Suboptimal Size: Factors Preventing the Growth of Russian Small and Medium-Sized Enterprises
he Russian manufacturing sector has an underdeveloped SME sector both in terms of employment and contributions to GDP in comparison with other economies, with evident signs of stagnation over the past few decades. However, little is known about the capacity of SME sector, i.e., the opportunities to grow and thus exploit the benefits from economies of scale. The paper attempts to estimate the impact of internal and external factors on a firm’s competitiveness in the context of optimal enterprise size.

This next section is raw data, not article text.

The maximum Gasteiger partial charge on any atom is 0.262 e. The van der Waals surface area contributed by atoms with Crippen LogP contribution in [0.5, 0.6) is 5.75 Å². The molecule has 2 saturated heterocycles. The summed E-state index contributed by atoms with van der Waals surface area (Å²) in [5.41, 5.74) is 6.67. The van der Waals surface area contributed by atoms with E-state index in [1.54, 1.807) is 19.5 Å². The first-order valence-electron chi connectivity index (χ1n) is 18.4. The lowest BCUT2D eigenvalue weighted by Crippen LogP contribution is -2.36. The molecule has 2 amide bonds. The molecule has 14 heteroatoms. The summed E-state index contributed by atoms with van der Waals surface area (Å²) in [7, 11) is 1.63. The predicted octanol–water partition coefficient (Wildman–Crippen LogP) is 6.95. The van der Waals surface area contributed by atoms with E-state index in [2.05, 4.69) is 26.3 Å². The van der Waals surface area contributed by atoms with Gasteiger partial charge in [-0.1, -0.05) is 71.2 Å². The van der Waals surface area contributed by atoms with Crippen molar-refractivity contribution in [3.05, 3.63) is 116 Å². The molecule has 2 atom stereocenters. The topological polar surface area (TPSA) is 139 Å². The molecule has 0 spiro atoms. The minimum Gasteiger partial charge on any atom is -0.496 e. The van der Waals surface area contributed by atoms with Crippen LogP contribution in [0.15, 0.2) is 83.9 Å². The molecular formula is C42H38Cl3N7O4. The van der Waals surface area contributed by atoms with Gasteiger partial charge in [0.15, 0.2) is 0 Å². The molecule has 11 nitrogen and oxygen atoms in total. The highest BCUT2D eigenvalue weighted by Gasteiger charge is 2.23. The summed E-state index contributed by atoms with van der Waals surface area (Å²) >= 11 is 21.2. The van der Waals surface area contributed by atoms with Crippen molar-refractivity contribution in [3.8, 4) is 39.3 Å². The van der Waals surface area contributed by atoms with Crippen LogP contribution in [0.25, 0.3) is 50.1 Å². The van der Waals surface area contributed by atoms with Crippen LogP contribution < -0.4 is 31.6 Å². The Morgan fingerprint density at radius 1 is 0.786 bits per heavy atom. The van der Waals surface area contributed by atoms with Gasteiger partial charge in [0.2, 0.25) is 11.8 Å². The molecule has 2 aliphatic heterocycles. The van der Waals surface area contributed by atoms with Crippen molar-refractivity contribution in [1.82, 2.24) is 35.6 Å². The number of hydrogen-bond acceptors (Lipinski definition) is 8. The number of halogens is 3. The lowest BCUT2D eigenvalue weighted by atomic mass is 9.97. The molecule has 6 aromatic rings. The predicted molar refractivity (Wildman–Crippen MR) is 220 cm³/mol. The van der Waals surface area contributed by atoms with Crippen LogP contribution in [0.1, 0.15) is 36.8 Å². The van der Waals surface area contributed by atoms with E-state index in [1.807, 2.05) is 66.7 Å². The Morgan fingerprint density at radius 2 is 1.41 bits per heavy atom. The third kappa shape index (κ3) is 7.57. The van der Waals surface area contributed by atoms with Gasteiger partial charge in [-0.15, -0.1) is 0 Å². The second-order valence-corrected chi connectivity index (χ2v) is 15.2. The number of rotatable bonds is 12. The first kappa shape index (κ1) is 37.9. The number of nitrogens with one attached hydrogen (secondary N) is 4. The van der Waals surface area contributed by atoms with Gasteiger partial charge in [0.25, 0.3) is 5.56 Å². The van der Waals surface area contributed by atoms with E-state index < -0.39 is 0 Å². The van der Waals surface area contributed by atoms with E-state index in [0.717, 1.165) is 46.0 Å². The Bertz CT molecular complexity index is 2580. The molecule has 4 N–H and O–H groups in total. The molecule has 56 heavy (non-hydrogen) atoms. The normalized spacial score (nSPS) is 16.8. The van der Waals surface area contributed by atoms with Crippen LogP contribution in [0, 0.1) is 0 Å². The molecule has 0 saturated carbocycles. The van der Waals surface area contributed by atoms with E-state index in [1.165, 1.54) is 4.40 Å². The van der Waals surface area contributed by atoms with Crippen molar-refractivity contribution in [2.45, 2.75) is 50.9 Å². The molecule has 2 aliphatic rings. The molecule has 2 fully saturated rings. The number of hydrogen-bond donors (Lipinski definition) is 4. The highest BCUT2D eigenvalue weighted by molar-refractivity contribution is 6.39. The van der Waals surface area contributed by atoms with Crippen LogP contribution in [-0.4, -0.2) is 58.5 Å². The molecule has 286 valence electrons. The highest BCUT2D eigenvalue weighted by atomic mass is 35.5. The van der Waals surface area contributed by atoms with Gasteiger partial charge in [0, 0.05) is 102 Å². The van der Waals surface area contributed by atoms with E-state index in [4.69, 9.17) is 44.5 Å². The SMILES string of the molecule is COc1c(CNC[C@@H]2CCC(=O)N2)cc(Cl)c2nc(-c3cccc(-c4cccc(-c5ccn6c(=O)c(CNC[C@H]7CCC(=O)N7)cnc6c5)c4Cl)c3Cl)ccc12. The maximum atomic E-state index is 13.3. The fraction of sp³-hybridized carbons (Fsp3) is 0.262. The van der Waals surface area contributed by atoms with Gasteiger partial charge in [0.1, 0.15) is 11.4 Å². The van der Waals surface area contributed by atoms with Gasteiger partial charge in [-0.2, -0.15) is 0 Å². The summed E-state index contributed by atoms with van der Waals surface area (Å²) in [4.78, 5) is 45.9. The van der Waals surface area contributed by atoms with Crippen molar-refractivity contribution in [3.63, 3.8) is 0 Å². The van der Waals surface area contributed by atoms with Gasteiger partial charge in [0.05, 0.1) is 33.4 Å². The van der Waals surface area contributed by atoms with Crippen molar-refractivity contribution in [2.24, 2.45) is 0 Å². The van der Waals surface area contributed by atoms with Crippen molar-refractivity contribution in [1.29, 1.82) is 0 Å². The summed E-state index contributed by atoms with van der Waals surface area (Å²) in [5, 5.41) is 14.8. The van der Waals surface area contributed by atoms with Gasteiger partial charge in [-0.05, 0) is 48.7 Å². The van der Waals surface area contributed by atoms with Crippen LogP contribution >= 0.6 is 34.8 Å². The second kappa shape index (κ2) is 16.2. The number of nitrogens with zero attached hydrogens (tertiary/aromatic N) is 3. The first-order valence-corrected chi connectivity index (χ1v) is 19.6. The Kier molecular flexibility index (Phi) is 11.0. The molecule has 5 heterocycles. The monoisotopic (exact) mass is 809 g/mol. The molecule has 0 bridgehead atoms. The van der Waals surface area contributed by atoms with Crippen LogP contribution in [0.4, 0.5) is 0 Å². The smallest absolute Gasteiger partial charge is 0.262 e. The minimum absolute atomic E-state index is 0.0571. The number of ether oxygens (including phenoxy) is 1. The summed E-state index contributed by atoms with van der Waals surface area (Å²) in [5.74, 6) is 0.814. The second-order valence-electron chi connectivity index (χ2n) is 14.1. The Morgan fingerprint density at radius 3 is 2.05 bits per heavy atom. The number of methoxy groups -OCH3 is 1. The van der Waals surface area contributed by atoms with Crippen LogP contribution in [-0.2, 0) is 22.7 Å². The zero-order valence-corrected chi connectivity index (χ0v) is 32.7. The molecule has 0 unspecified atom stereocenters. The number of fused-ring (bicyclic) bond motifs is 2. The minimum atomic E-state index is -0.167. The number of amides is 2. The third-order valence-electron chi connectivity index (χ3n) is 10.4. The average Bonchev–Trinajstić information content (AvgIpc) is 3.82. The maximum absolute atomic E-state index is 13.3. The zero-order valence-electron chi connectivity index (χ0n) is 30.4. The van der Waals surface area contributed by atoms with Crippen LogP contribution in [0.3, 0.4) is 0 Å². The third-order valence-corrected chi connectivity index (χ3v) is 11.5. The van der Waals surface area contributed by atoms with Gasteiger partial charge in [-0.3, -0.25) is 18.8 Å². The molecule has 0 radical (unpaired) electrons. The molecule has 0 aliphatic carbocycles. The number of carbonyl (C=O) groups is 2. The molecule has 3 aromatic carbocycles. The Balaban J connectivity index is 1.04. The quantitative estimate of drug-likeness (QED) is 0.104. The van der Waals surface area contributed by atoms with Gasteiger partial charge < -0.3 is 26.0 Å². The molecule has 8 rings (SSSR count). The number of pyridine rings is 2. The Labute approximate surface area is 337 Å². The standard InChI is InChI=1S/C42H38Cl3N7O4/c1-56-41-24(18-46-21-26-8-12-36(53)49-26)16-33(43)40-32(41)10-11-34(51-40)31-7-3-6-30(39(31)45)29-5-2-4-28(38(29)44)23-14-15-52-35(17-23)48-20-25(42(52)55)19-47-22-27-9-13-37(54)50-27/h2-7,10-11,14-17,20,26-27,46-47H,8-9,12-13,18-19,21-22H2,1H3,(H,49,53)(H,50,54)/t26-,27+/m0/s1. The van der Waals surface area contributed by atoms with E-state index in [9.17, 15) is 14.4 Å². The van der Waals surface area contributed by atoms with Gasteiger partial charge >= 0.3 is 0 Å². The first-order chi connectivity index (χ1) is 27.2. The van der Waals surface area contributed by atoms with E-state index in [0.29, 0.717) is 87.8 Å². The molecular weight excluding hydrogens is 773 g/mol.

The main conclusion is that that the satisfaction of Russian SME managers has been increasing due to factors such as the sufficient supply of qualified personnel, modern infrastructure, developed partnerships, the expansion of the geographical scope of available markets and favorable institutional conditions for entrepreneurship. In contrast, serious constraints to SME growth in Russia discourage entrepreneurs and lead to poor decisions by managers such as exploiting shadow schemes, leaving the market or growth in the form of nominally independent firms under the informal “umbrella” of one owner. Formidable bureaucratic barriers and significant transactional costs increase the vulnerability of small businesses to administrative pressure. In order to survive and remain on the market, Russian companies have to adapt to the existing institutional environment, and must be larger compared to their counterparts in developed economies.